To install click the Add extension button. That's it.

The source code for the WIKI 2 extension is being checked by specialists of the Mozilla Foundation, Google, and Apple. You could also do it yourself at any point in time.

Kelly Slayton
Congratulations on this excellent venture… what a great idea!
Alexander Grigorievskiy
I use WIKI 2 every day and almost forgot how the original Wikipedia looks like.
Live Statistics
English Articles
Improved in 24 Hours
Added in 24 Hours
Show all languages
What we do. Every page goes through several hundred of perfecting techniques; in live mode. Quite the same Wikipedia. Just better.

From Wikipedia, the free encyclopedia

Lenny Sachs
Lenny Sachs Loyola.jpg
Sachs from the 1938 Loyolan
Born:(1897-08-07)August 7, 1897
Chicago, Illinois
Died:October 27, 1942(1942-10-27) (aged 45)
Chicago, Illinois
Career information
Height5 ft 8 in (173 cm)
Weight176 lb (80 kg)
CollegeAmerican College of Physical Education
High schoolCarl Schurz High School
Career history
As coach
1926Louisville Colonels
As player
1920–1922Chicago Cardinals
1923–1924Milwaukee Badgers
1924–1925Hammond Pros
1925Chicago Cardinals
1926Louisville Colonels
Career highlights and awards
Career stats
Military career
AllegianceUnited States United States
United States Navy seal
U.S. Navy
Years of service1917–1919
Battles/warsWorld War I

Leonard David Sachs (August 7, 1897 – October 27, 1942) was an American basketball and football coach and player. In 1961, he was posthumously enshrined as a coach in the Basketball Hall of Fame.

He was born in Chicago, Illinois on August 7, 1897. Sachs attended Carl Schurz High School in Chicago, where he earned 11 varsity letters before his graduation in 1914. Upon graduation from high school, Sachs joined the United States Navy during World War I, where he continued playing sports, earning an All-Service team honorable mention in football in 1918 while playing on the Cleveland Naval Reserves football team.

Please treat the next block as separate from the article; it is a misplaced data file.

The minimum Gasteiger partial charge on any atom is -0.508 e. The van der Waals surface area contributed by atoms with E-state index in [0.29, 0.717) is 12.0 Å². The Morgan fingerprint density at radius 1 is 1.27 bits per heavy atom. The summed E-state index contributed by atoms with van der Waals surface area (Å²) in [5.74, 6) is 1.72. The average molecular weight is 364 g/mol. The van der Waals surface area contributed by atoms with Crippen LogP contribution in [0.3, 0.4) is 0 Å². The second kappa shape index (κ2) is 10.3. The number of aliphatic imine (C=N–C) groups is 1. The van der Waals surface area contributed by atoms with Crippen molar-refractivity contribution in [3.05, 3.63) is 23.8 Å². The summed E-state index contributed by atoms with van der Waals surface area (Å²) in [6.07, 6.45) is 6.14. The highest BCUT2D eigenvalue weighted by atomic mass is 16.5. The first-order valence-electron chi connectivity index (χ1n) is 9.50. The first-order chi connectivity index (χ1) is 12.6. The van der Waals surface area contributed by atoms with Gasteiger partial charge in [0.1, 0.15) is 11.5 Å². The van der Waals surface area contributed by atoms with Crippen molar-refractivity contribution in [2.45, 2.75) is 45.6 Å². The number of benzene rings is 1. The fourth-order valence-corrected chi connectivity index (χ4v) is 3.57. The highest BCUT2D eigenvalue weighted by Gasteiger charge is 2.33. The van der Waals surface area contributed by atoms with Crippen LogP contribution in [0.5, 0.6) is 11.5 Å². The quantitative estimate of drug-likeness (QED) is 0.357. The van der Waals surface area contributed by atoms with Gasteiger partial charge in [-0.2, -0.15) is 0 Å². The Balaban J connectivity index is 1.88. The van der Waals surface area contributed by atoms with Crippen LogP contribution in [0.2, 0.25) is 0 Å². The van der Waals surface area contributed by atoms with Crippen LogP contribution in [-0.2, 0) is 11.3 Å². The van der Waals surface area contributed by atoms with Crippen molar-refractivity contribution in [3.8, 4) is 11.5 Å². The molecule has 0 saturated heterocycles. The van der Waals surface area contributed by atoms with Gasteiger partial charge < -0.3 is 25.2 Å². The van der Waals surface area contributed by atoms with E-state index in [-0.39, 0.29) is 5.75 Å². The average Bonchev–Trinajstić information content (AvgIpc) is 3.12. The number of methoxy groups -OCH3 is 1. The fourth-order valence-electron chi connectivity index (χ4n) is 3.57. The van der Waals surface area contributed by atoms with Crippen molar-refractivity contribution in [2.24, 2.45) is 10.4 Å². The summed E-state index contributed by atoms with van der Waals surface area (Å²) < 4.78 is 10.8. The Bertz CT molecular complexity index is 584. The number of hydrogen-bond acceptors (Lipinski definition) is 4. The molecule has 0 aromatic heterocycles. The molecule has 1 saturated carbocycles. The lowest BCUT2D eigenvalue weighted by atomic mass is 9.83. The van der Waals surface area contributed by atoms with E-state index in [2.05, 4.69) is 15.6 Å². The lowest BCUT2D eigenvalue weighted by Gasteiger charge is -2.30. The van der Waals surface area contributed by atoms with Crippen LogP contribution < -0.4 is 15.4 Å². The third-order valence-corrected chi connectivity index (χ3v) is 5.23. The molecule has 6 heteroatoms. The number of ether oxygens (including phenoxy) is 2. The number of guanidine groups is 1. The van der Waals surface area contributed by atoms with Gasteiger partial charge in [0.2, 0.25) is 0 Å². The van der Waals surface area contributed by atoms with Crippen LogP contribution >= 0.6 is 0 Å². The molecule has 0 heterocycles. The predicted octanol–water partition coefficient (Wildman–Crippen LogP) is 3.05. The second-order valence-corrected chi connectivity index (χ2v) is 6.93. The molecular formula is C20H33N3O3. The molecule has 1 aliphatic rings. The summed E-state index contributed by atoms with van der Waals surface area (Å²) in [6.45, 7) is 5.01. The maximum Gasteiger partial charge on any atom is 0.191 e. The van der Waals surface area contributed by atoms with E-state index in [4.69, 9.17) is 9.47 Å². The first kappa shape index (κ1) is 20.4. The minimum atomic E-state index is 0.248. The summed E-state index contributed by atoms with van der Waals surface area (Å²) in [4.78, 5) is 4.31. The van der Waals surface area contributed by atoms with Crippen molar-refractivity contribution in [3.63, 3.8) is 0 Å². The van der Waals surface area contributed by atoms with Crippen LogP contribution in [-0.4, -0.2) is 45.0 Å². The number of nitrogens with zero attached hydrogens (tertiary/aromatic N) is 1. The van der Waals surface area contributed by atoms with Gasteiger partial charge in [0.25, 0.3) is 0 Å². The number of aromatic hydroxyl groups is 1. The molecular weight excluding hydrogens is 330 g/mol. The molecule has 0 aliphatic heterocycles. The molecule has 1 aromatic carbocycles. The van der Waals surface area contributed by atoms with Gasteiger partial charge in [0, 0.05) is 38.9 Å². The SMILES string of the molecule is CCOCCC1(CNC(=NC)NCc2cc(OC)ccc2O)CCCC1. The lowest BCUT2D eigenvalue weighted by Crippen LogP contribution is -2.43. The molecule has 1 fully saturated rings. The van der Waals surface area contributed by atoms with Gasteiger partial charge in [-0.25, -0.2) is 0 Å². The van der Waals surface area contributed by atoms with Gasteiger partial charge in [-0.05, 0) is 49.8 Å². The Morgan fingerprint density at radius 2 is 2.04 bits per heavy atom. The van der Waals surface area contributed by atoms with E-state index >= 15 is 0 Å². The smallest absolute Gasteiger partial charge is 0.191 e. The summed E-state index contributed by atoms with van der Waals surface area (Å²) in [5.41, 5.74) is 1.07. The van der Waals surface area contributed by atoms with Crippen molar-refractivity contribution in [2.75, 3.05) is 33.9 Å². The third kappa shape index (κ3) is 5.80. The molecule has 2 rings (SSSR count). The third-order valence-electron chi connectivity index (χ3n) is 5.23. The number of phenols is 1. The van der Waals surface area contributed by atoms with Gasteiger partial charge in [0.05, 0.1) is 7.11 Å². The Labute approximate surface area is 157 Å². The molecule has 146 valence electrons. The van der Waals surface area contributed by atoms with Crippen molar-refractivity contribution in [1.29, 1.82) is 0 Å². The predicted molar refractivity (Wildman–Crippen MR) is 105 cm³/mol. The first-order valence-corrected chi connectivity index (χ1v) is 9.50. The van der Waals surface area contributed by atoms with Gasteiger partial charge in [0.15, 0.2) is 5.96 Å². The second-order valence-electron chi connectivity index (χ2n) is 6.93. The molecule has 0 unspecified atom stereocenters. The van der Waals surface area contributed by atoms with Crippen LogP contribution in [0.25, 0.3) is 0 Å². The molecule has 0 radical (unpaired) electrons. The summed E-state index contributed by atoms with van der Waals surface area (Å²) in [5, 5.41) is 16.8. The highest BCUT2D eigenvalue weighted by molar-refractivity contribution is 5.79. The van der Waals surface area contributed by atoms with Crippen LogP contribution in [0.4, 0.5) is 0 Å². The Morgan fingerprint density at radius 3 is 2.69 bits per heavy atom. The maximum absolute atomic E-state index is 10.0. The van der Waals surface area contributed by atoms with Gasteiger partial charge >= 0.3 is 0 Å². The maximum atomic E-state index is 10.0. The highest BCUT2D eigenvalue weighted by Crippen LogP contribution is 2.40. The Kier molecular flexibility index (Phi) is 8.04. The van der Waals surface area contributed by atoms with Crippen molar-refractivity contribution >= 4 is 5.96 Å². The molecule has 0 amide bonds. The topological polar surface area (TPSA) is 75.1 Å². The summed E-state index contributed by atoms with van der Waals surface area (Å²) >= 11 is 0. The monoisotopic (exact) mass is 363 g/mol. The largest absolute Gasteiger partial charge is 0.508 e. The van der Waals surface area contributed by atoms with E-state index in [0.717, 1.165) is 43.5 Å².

After the war, Sachs enrolled at Chicago's American College of Physical Education—which later merged with DePaul University—and graduated in 1923. While at college, Sachs played for the Chicago Cardinals in the National Football League (NFL) from 1920 to 1922.

Sachs was hired as basketball coach in 1923 at Loyola University Chicago, even while continuing his NFL career. From 1923 to 1926 Sachs played for the Milwaukee Badgers, Hammond Pros, and Louisville Colonels, ending his career as a player-coach for the 1926 Louisville Colonels, a road-only team based in Chicago. Sachs was also an assistant football coach at Loyola on the staff of head coach Roger Kiley.[1]

After abandoning his NFL career, Sachs began to flourish as a basketball coach. In the 1926–27 season, the Loyola basketball team improved to 13–4. In 1927–28, the team set a new Loyola record for wins in a season by earning a record of 16–4. And in 1928–29, Loyola was a perfect 16-0 under Sachs' guidance. Loyola recorded 31 consecutive victories between 1928 and 1930.

In the 1930s, Sachs developed an innovative fast-break offense and a 2–2–1 zone defense that prompted a rule change in 1937 to prevent goaltending. His 1938–39 team was 21–0 before losing to 44–32 to Long Island University in the National Invitation Tournament final at Madison Square Garden.

On October 27, 1942, Sachs was killed by a heart attack while advising the Wendell Phillips High School football team for their appearance in the Chicago Public League championship. He was 45 years old.

Sachs amassed a record of 224–129 as a college basketball coach. In 1935 he earned a graduate degree from Loyola.


  1. ^ Loyola Varsity Seeks Big Score Against Lewis, The Chicago Tribune, October 26, 1923.

External links

This page was last edited on 3 January 2021, at 16:04
Basis of this page is in Wikipedia. Text is available under the CC BY-SA 3.0 Unported License. Non-text media are available under their specified licenses. Wikipedia® is a registered trademark of the Wikimedia Foundation, Inc. WIKI 2 is an independent company and has no affiliation with Wikimedia Foundation.